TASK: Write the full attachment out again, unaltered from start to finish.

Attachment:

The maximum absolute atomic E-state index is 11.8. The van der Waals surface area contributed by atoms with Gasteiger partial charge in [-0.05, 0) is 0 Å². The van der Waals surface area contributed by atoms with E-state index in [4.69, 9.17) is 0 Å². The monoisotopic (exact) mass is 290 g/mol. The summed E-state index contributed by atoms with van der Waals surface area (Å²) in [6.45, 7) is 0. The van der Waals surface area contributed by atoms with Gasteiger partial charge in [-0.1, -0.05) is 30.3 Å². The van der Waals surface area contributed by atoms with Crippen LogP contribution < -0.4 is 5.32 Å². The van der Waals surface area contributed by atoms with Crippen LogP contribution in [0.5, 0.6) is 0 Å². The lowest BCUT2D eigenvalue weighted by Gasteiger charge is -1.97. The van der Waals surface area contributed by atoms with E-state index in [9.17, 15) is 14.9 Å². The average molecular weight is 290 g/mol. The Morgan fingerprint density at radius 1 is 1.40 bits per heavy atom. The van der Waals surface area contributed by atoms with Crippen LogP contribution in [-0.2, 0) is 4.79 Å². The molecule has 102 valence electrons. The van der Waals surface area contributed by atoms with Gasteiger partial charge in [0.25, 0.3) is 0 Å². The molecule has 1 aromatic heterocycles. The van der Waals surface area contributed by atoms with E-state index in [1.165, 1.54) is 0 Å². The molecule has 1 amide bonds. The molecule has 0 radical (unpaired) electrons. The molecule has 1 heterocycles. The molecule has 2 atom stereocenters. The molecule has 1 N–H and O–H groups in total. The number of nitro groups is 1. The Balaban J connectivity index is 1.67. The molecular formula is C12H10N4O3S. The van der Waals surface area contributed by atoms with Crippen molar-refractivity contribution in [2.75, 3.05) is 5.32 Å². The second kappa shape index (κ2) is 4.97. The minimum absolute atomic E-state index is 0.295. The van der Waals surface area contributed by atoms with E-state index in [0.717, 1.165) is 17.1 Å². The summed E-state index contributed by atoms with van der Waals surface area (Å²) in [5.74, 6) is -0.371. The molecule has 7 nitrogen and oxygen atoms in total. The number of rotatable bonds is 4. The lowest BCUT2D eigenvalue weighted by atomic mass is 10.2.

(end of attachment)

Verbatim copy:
The maximum absolute atomic E-state index is 11.8. The van der Waals surface area contributed by atoms with Gasteiger partial charge in [-0.05, 0) is 0 Å². The van der Waals surface area contributed by atoms with E-state index in [4.69, 9.17) is 0 Å². The monoisotopic (exact) mass is 290 g/mol. The summed E-state index contributed by atoms with van der Waals surface area (Å²) in [6.45, 7) is 0. The van der Waals surface area contributed by atoms with Gasteiger partial charge in [-0.1, -0.05) is 30.3 Å². The van der Waals surface area contributed by atoms with Crippen LogP contribution < -0.4 is 5.32 Å². The van der Waals surface area contributed by atoms with Crippen LogP contribution in [0.5, 0.6) is 0 Å². The lowest BCUT2D eigenvalue weighted by Gasteiger charge is -1.97. The van der Waals surface area contributed by atoms with E-state index in [9.17, 15) is 14.9 Å². The average molecular weight is 290 g/mol. The Morgan fingerprint density at radius 1 is 1.40 bits per heavy atom. The van der Waals surface area contributed by atoms with Crippen LogP contribution in [-0.2, 0) is 4.79 Å². The molecule has 102 valence electrons. The van der Waals surface area contributed by atoms with Gasteiger partial charge in [0.25, 0.3) is 0 Å². The molecule has 1 aromatic heterocycles. The van der Waals surface area contributed by atoms with E-state index in [1.165, 1.54) is 0 Å². The molecule has 1 amide bonds. The molecule has 0 radical (unpaired) electrons. The molecule has 1 heterocycles. The molecule has 2 atom stereocenters. The molecule has 1 N–H and O–H groups in total. The number of nitro groups is 1. The Balaban J connectivity index is 1.67. The molecular formula is C12H10N4O3S. The van der Waals surface area contributed by atoms with Crippen molar-refractivity contribution in [2.75, 3.05) is 5.32 Å². The second kappa shape index (κ2) is 4.97. The minimum absolute atomic E-state index is 0.295. The van der Waals surface area contributed by atoms with E-state index in [0.717, 1.165) is 17.1 Å². The summed E-state index contributed by atoms with van der Waals surface area (Å²) in [5.74, 6) is -0.371. The molecule has 7 nitrogen and oxygen atoms in total. The number of rotatable bonds is 4. The lowest BCUT2D eigenvalue weighted by atomic mass is 10.2.